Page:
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AED not working, staff not equipped with naloxone when RPC inmate died, inquest hears

Star Phoenix logo Star Phoenix 2020-09-28 Thia James
a close up of a road: The Regional Psychiatric Centre, west of Central Avenue in Saskatoon. © Provided by Star Phoenix The Regional Psychiatric Centre, west of Central Avenue in Saskatoon.
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Correctional staff at the Regional Psychiatric Centre in Saskatoon were not equipped with the anti-opioid antidote naloxone, which was kept on crash carts in each unit, the jury heard on the first day of a coroner’s inquest into the death of inmate Otto Hansen.

Hansen, 46, died on Oct. 25, 2017 after he was found unresponsive by staff conducting checks on inmates at the federal forensic psychiatric facility. An inquest into his death began Monday morning with three of Hansen’s siblings and his son present.

Inquests are not fault-finding processes, but establish who died, when and the manner of death; they may also uncover dangerous practices and conditions.

Hansen had been serving a sentence since 2011 for second-degree murder in the 2009 death of Deborah Lynne Smith in Moose Jaw.

Coroner’s counsel Robin Ritter said the inquest jury will hear evidence that Hansen died after an overdose on hydromorphone, an opioid used to relieve pain, and that it was neither prescribed or administered to Hansen.

The first witness, correctional officer Jared Mackay, was on incident responder duty and received a radio call about an unresponsive inmate around 2:55 a.m. He gathered his equipment — an anti-stab vest, handcuffs, a CPR mask and OC pepper spray — and received another radio call, this time indicating medical distress, he testified.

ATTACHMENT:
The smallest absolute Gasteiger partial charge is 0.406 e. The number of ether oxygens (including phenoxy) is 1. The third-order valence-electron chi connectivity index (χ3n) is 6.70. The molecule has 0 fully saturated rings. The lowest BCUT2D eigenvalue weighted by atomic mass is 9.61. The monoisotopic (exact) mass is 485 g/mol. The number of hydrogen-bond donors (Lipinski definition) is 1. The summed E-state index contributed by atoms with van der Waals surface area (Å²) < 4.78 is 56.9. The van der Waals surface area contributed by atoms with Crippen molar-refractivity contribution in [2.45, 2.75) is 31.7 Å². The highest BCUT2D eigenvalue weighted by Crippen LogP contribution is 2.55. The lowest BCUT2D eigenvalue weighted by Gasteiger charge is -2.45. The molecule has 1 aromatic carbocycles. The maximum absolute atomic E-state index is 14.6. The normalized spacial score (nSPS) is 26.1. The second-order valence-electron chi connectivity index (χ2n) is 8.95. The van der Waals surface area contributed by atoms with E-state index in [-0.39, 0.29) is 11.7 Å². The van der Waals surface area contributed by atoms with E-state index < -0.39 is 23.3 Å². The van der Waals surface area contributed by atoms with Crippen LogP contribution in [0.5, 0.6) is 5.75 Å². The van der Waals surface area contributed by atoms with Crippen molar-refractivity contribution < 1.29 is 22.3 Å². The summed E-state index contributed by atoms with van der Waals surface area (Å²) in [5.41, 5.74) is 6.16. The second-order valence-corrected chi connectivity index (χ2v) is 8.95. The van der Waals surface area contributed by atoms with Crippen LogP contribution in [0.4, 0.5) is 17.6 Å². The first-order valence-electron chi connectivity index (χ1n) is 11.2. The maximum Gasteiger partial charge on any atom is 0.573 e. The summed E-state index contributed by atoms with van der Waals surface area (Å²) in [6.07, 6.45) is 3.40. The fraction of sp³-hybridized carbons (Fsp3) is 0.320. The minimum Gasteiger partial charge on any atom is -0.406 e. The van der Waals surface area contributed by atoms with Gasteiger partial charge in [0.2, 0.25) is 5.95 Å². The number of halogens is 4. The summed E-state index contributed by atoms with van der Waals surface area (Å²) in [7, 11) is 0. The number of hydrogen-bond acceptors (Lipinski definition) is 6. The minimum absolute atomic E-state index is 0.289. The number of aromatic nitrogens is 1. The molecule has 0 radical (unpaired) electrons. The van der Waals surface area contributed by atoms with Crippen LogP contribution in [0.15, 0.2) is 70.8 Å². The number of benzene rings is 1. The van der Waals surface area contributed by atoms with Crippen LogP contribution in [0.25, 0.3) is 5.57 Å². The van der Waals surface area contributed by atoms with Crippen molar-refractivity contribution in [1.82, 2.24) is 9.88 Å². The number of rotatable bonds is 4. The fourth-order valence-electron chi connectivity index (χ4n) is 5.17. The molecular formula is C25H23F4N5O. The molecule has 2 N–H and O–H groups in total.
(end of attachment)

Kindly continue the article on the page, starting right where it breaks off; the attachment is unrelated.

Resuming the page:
Mackay estimated it took him about a minute to get to Hansen’s cell; the door was open and a male unit nurse and male correctional officer were inside, he said. He saw Hansen on his bed and the nurse checking for a pulse.

Mackay said Hansen was taken out of his cell so staff could start CPR. He and the officer at the scene continued CPR while the unit nurse went to get a crash cart, the first of which arrived within three minutes, he said. There was a problem with the pads on the automated defibrillator device, so another one had to be retrieved from another unit, which took about two minutes, he testified.

“Aren’t AEDs maintained?” Ritter asked.

“They should be,” Mackay replied.

When asked by one of Hansen’s sisters about an air tube that punctured Hansen’s lungs, Mackay said he remembered seeing blood at one point, but it wasn’t there when he left the scene.

The inquest heard drugs have been smuggled into RPC and that some inmates have “cheeked” their prescribed medication when it was dispensed to they could pass it to other inmates.

Mackay said visitors are screened upon entry, but there is presently no drug detector dog full-time at RPC. (The facility had one in 2017 and there is funding for two, the inquest heard.) RPC has no full-body scanners, which could detect drugs hidden in body cavities.

About 25 officers are on duty for day shifts, but on night shifts that number goes down to 13, Mackay testified.

tjames@postmedia.com

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